First, drum 11 rotates a portion of photoconductive surface 12 through a charging apparatus which includes a corona generating device 15 that is positioned closely adjacent the surface of the photoconductor. Corona generating device 15 imparts a uniform electrostatic charge to photoconductor surface 12.
An image of the document to be copied is transmitted to photoconductor surface 12 by the exposure and imaging station generally designated 16. This station could, for example, include a reciprocating carriage that is movably mounted on top of the copying machine cabinet. The carriage would include a transparent platen on which documents are placed faced down for copying. Overlying the platen would be a movable cover connected to one side of the carriage. An operator can raise and lower the cover and thereby place on or remove documents from the platen. A series of lamps would be used to illuminate the original document. By incorporating an optical system comprising mirrors and lenses a light image of the original document to be copied is projected onto the charged portion of photoconductive surface 12. The movement of the carriage and therefore the scanning of the original document is in timed relationship with the movement of rotating drum 11. Thus photoconductive surface 12 is selectively exposed to dissipate the charge thereon and record an electrostatic latent image corresponding to the indicia on the original document.
As drum 11 rotates, the latent image on photoconductive surface 12 is carried past a developer station 17. The developer material used can, for example, be a two component developer which comprises carrier particles having toner particles adhering thereto. The carrier particles are formed of a magnetic material while the toner particles are usually a heat settable plastic. However, a single component toner can also be used. Preferably a magnetic brush developing unit is used in which a rotating magnetic roll 18 picks up toner from a hopper 19 to form a rotating magnetic brush, and carries that toner into contact with the latent image on photoconductive surface 12. The charged or latent image areas of the photoreceptor electrostatically attracts and holds the toner particles, thus developing the latent image.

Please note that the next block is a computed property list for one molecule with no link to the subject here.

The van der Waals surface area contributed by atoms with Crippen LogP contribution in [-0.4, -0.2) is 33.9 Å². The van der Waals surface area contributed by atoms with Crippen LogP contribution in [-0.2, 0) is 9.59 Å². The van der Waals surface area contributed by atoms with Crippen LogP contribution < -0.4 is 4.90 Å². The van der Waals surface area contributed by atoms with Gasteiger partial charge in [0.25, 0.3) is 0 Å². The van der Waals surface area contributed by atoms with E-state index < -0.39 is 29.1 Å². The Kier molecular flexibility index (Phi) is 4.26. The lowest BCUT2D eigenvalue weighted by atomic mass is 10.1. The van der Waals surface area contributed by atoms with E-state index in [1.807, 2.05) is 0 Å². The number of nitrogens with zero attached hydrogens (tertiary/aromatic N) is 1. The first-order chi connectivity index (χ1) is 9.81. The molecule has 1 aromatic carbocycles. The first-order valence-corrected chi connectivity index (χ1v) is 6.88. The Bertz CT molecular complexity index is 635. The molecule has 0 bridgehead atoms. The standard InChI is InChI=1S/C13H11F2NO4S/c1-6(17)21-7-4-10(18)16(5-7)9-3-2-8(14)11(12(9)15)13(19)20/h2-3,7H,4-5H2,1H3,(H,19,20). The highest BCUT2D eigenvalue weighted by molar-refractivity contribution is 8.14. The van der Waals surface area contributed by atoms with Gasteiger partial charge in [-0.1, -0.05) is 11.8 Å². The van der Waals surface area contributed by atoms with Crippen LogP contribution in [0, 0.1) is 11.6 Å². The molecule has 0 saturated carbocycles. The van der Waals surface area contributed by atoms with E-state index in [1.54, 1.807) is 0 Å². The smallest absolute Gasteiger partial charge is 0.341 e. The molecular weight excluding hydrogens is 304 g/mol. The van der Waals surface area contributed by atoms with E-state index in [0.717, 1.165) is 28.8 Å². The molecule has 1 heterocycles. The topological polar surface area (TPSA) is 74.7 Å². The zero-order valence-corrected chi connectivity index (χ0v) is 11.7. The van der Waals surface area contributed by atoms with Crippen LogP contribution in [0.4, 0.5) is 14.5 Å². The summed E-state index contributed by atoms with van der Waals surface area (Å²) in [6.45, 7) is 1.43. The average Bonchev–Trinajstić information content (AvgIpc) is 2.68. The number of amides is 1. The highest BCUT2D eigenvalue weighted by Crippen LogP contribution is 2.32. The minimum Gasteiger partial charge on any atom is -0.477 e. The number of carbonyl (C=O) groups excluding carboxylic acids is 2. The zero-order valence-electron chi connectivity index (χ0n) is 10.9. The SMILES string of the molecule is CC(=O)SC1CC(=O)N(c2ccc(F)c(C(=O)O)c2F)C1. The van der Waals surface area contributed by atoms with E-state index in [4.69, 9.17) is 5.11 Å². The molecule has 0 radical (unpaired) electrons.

Transfer station 20 includes a corona transfer charging apparatus 21. In timed relationship with the arrival of the developed image at transfer corona 21, a copy sheet also arrives at transfer station 20. The copy sheet is fed from a supply of sheets 22 stored in removable tray 23. A feed roller 24 feeds the uppermost copy sheet from the supply 22, through paper guide 25 and into the nip of queuing rollers 26. At a predetermined time in the course of a copy cycle, the queuing rollers 26 are actuated to feed the copy sheet along paper guide 27 and into contact with the developed image carried on photoreceptor surface 12. By virtue of the electric charge that is generated by transfer corona 21, toner particles are attracted from photoreceptor surface 12 toward the copy sheet to which they loosely adhere. After transferring the toner powder to the copy sheet, the sheet is stripped away from drum 11 by a suitable apparatus, and advanced by, belt conveyor 28 to fixing station 29.
The copy sheet then passes into fixing station 29 which includes a fusing apparatus in which the toner material now residing on the copy paper is heated to a temperature at which the toner particles melt and are thereby fused into the copy paper so as to form a permanent copy of the original document. An example of a fusing apparatus including a fuser member that forms the basic subject matter of the present invention is illustrated in its operative position in the FIGURE. As shown, the fuser apparatus includes a heated fuser member or roll 31, and a backup member or roll 32. The copy sheet with the toner powder image thereon is interposed between fuser roll 31 and backup roll 32. After the toner image is permanently affixed to the copy sheet, the sheet is separated from the fuser roll and advanced to a catch tray 33 for subsequent removal from the copier by an operator.